When my book’s co-protagonist, Brother Arcadius, started forming in my mind, he came attached to a major anachronism: his family’s brick-making business. Neither bricks nor businesses would have been part of the scene in AD 898 in Dublin, Arcadius’s home base. The few buildings in that little settlement would have been made of timber, and the Viking marauders who’d taken over the place would have had no need for “business.” Needed goods would have been produced by slaves, not entrepreneurs. I knew that. Yet when I tried to detach Arcadius from that brick-making family of his, he dissolved. In a struggle between accuracy and the book, I chose the book.
On the other hand, I wasn’t going to let Arcadius ride motorcycles, carry an iPhone, or subscribe to magazines. I very much wanted to give a generally truthful impression of his time. So, for instance, none of my characters ever use the word “minute.” “Minute” seems too hard-edged and precise for an age of hourglasses and water-clocks. They say “moment” instead. And Brother Arcadius, who isn’t stupid, proves to himself by logic that the earth has to be flat. And with two exceptions, everybody in the book takes it for granted that the sun circles the earth, and that Jupiter is the outermost planet.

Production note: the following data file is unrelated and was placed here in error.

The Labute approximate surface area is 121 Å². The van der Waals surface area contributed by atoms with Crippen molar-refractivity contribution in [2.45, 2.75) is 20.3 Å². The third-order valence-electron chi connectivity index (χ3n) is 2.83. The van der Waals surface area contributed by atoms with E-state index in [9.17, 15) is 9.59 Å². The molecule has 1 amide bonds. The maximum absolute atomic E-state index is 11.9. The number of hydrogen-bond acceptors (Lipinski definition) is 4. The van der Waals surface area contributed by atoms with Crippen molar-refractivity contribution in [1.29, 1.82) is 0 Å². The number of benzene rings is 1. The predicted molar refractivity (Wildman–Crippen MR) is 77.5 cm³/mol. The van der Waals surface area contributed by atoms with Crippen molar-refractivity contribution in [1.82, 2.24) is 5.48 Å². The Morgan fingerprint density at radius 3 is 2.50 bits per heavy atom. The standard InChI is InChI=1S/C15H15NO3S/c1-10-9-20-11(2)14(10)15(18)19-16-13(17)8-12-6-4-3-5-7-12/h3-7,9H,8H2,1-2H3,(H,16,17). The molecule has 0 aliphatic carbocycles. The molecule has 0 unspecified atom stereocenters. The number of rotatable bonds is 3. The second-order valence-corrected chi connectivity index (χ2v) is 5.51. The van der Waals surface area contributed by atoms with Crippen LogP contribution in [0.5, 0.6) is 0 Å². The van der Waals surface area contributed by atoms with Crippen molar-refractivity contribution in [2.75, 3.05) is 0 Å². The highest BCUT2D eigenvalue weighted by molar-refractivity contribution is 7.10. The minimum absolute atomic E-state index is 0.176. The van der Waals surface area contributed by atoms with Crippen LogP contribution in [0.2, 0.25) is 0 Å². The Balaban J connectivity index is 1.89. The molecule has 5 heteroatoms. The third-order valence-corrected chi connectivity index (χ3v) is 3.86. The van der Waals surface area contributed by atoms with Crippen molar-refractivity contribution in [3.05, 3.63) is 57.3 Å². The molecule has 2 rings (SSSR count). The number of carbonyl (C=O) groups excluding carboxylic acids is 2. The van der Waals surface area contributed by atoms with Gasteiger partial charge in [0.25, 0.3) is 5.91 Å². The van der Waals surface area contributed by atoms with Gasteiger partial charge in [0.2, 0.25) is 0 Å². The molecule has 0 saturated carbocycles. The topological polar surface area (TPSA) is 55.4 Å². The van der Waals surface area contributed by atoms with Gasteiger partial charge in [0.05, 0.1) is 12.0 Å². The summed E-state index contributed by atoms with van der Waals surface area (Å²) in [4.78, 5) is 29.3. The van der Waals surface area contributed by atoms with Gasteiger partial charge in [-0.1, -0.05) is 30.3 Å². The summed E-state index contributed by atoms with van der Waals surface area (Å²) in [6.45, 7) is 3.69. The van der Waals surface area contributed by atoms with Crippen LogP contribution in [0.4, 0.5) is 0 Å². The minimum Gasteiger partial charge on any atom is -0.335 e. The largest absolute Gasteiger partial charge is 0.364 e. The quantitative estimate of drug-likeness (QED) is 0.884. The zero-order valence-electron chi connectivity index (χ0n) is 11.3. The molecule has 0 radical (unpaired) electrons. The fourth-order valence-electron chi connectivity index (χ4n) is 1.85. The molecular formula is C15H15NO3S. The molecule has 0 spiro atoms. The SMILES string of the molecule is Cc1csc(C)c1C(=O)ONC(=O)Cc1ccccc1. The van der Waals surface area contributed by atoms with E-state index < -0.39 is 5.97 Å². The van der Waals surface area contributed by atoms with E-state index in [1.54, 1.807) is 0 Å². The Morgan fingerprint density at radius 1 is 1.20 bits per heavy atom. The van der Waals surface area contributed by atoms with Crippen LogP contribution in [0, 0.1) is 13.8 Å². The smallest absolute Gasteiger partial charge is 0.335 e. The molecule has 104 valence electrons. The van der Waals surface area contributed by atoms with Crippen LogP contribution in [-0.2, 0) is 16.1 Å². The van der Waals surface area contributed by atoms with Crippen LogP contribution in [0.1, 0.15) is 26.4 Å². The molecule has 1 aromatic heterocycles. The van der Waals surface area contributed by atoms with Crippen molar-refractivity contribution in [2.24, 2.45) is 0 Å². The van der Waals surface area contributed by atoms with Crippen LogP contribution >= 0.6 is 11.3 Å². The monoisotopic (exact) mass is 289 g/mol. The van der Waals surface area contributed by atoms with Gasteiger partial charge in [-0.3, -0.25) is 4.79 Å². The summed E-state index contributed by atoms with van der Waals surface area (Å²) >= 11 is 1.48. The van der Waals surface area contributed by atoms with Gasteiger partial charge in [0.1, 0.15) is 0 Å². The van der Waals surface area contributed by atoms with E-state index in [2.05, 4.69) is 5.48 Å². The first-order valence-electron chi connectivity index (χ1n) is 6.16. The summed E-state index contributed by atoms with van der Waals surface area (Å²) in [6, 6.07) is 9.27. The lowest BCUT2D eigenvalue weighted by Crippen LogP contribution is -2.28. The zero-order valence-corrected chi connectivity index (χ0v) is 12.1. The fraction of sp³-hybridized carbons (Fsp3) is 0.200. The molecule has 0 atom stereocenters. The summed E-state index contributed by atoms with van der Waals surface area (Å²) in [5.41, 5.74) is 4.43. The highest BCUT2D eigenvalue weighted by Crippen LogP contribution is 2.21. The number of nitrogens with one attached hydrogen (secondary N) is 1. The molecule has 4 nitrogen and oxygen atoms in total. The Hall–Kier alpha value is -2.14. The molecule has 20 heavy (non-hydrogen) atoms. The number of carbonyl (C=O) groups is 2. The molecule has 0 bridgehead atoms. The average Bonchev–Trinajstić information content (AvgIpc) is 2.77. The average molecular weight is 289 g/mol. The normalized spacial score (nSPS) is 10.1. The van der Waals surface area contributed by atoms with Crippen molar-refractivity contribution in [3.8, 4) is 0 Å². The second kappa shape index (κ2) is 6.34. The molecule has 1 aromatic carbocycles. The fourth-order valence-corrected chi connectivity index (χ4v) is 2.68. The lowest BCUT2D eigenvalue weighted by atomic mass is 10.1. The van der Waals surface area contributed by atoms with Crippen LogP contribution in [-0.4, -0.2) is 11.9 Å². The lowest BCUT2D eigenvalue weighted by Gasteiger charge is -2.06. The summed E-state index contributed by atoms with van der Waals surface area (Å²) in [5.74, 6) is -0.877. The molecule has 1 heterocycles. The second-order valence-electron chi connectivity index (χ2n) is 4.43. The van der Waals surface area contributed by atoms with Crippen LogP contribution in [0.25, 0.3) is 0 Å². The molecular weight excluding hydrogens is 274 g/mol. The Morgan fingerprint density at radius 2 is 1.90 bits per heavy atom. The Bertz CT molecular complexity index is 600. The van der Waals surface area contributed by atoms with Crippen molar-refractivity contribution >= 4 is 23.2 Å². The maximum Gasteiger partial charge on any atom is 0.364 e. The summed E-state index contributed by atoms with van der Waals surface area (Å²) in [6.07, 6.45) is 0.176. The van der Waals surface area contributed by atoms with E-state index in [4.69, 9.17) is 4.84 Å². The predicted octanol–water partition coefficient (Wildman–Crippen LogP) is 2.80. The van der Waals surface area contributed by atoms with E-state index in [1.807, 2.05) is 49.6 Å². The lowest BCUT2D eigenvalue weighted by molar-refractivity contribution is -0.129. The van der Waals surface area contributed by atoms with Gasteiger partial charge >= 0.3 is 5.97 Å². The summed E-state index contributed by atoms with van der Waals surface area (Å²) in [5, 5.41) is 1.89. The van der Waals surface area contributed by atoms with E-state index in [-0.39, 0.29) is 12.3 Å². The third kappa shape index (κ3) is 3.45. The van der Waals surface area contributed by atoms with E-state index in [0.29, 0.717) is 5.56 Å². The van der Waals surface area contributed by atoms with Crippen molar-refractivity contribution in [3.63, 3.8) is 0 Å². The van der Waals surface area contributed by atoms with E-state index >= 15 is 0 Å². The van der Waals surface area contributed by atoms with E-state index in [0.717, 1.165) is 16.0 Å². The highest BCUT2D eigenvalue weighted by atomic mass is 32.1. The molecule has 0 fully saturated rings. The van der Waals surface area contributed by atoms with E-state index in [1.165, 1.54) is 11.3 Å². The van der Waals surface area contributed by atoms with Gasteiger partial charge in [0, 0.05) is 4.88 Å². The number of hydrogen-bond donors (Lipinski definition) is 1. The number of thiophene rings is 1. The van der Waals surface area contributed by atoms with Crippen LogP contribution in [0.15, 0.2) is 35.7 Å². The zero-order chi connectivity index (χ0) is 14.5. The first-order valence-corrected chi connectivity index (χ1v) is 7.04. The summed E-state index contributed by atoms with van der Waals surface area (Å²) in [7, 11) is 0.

I must say that I was proud of these and other little Medieval touches, and combed the text perhaps a thousand times to make sure that words like “minute” had not crept in. I had the generous help of eagle-eyed others who searched for me too. Imagine, then, how I felt when The Adventures had been out as a paperback for months, and people and even some libraries had bought it, to have the word “Pluto” leap out at me from a paragraph I almost knew by heart. Pluto! Not many people will know much about Dublin in AD 898, but just about all of us know that the farther planets weren’t discovered until telescopes were invented, centuries after Arcadius’s time. And while Pluto may or may not be a planet (I’ve lost track of its status), it is beyond all doubt Very Far Out.
At this point, readers may be getting ready to tell me that this confession itself is loaded with inaccuracies, and they’ll probably be right. And some may say that writers of history ought to get their facts straight. And some might say that with stories it doesn’t matter. But what I hope they’ll just say is simply, “She meant to say ‘Mars.’”